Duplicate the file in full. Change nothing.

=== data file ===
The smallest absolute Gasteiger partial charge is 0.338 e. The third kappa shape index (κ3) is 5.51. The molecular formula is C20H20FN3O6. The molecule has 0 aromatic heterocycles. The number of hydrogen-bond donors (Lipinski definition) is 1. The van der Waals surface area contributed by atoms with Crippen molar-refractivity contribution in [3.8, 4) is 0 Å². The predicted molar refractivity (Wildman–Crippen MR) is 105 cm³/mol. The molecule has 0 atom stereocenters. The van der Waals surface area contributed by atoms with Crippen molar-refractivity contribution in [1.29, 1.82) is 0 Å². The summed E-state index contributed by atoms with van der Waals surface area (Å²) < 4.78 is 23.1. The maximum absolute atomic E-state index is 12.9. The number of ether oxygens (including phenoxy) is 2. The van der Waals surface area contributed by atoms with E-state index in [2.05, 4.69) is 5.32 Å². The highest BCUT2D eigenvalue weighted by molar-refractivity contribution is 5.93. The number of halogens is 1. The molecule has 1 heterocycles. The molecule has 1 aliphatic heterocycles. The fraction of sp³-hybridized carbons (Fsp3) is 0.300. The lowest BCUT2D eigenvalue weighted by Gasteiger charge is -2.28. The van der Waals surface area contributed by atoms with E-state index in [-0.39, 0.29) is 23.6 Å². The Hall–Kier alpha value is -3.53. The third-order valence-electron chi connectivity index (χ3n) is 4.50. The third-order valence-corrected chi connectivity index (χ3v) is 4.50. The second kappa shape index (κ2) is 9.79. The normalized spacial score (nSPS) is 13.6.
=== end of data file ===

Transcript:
The smallest absolute Gasteiger partial charge is 0.338 e. The third kappa shape index (κ3) is 5.51. The molecular formula is C20H20FN3O6. The molecule has 0 aromatic heterocycles. The number of hydrogen-bond donors (Lipinski definition) is 1. The van der Waals surface area contributed by atoms with Crippen molar-refractivity contribution in [3.8, 4) is 0 Å². The predicted molar refractivity (Wildman–Crippen MR) is 105 cm³/mol. The molecule has 0 atom stereocenters. The van der Waals surface area contributed by atoms with Crippen molar-refractivity contribution in [1.29, 1.82) is 0 Å². The summed E-state index contributed by atoms with van der Waals surface area (Å²) < 4.78 is 23.1. The maximum absolute atomic E-state index is 12.9. The number of ether oxygens (including phenoxy) is 2. The van der Waals surface area contributed by atoms with E-state index in [2.05, 4.69) is 5.32 Å². The highest BCUT2D eigenvalue weighted by molar-refractivity contribution is 5.93. The number of halogens is 1. The molecule has 1 heterocycles. The molecule has 1 aliphatic heterocycles. The fraction of sp³-hybridized carbons (Fsp3) is 0.300. The lowest BCUT2D eigenvalue weighted by Gasteiger charge is -2.28. The van der Waals surface area contributed by atoms with E-state index in [-0.39, 0.29) is 23.6 Å². The Hall–Kier alpha value is -3.53. The third-order valence-electron chi connectivity index (χ3n) is 4.50. The third-order valence-corrected chi connectivity index (χ3v) is 4.50. The second kappa shape index (κ2) is 9.79. The normalized spacial score (nSPS) is 13.6.